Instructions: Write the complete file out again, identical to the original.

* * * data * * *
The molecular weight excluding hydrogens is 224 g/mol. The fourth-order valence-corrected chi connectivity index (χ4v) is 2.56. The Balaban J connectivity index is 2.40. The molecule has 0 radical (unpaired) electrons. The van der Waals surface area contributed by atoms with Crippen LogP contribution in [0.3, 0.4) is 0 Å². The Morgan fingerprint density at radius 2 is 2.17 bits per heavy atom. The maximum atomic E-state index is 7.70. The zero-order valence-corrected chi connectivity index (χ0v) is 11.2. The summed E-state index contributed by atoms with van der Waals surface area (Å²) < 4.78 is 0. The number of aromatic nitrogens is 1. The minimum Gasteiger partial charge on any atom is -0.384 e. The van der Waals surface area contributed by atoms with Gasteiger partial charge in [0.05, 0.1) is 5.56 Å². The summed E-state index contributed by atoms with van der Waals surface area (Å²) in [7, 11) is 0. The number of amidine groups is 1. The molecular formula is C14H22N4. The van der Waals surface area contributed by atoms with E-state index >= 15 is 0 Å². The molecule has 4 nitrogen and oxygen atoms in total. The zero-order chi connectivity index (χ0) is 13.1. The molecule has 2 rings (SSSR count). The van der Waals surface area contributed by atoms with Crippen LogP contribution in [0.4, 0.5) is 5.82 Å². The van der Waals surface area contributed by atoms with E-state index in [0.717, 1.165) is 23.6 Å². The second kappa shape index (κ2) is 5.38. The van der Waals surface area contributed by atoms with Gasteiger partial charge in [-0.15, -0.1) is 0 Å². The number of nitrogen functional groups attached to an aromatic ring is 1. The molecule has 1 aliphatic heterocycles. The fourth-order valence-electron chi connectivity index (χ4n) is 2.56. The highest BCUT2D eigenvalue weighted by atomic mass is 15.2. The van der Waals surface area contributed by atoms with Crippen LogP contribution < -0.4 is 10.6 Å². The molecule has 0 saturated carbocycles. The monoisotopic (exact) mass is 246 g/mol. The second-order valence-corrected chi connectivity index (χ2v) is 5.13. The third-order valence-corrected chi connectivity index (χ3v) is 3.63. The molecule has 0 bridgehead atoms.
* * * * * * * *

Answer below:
The molecular weight excluding hydrogens is 224 g/mol. The fourth-order valence-corrected chi connectivity index (χ4v) is 2.56. The Balaban J connectivity index is 2.40. The molecule has 0 radical (unpaired) electrons. The van der Waals surface area contributed by atoms with Crippen LogP contribution in [0.3, 0.4) is 0 Å². The Morgan fingerprint density at radius 2 is 2.17 bits per heavy atom. The maximum atomic E-state index is 7.70. The zero-order valence-corrected chi connectivity index (χ0v) is 11.2. The summed E-state index contributed by atoms with van der Waals surface area (Å²) < 4.78 is 0. The number of aromatic nitrogens is 1. The minimum Gasteiger partial charge on any atom is -0.384 e. The van der Waals surface area contributed by atoms with Gasteiger partial charge in [0.05, 0.1) is 5.56 Å². The summed E-state index contributed by atoms with van der Waals surface area (Å²) in [7, 11) is 0. The number of amidine groups is 1. The molecular formula is C14H22N4. The van der Waals surface area contributed by atoms with E-state index >= 15 is 0 Å². The molecule has 4 nitrogen and oxygen atoms in total. The zero-order chi connectivity index (χ0) is 13.1. The molecule has 2 rings (SSSR count). The van der Waals surface area contributed by atoms with Crippen LogP contribution in [0.4, 0.5) is 5.82 Å². The van der Waals surface area contributed by atoms with E-state index in [0.717, 1.165) is 23.6 Å². The second kappa shape index (κ2) is 5.38. The van der Waals surface area contributed by atoms with Gasteiger partial charge in [-0.15, -0.1) is 0 Å². The number of nitrogen functional groups attached to an aromatic ring is 1. The molecule has 1 aliphatic heterocycles. The fourth-order valence-electron chi connectivity index (χ4n) is 2.56. The highest BCUT2D eigenvalue weighted by atomic mass is 15.2. The van der Waals surface area contributed by atoms with Crippen LogP contribution < -0.4 is 10.6 Å². The molecule has 0 saturated carbocycles. The monoisotopic (exact) mass is 246 g/mol. The second-order valence-corrected chi connectivity index (χ2v) is 5.13. The third-order valence-corrected chi connectivity index (χ3v) is 3.63. The molecule has 0 bridgehead atoms.